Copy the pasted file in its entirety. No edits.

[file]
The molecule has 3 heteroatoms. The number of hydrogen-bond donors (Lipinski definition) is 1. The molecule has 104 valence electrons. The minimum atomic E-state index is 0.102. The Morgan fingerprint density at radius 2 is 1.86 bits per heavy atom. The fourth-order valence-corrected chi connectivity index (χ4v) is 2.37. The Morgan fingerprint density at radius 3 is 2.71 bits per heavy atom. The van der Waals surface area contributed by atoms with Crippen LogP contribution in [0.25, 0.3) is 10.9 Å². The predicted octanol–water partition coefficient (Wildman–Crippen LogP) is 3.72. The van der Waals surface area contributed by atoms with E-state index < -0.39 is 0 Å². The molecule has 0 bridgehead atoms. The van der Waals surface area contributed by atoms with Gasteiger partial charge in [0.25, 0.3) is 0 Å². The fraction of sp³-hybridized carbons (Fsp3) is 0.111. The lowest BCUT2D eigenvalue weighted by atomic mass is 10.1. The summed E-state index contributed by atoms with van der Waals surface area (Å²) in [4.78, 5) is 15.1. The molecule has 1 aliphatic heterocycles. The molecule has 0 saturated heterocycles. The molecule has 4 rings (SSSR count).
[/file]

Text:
The molecule has 3 heteroatoms. The number of hydrogen-bond donors (Lipinski definition) is 1. The molecule has 104 valence electrons. The minimum atomic E-state index is 0.102. The Morgan fingerprint density at radius 2 is 1.86 bits per heavy atom. The fourth-order valence-corrected chi connectivity index (χ4v) is 2.37. The Morgan fingerprint density at radius 3 is 2.71 bits per heavy atom. The van der Waals surface area contributed by atoms with Crippen LogP contribution in [0.25, 0.3) is 10.9 Å². The predicted octanol–water partition coefficient (Wildman–Crippen LogP) is 3.72. The van der Waals surface area contributed by atoms with E-state index < -0.39 is 0 Å². The molecule has 0 bridgehead atoms. The van der Waals surface area contributed by atoms with Gasteiger partial charge in [0.25, 0.3) is 0 Å². The fraction of sp³-hybridized carbons (Fsp3) is 0.111. The lowest BCUT2D eigenvalue weighted by atomic mass is 10.1. The summed E-state index contributed by atoms with van der Waals surface area (Å²) in [4.78, 5) is 15.1. The molecule has 1 aliphatic heterocycles. The molecule has 0 saturated heterocycles. The molecule has 4 rings (SSSR count).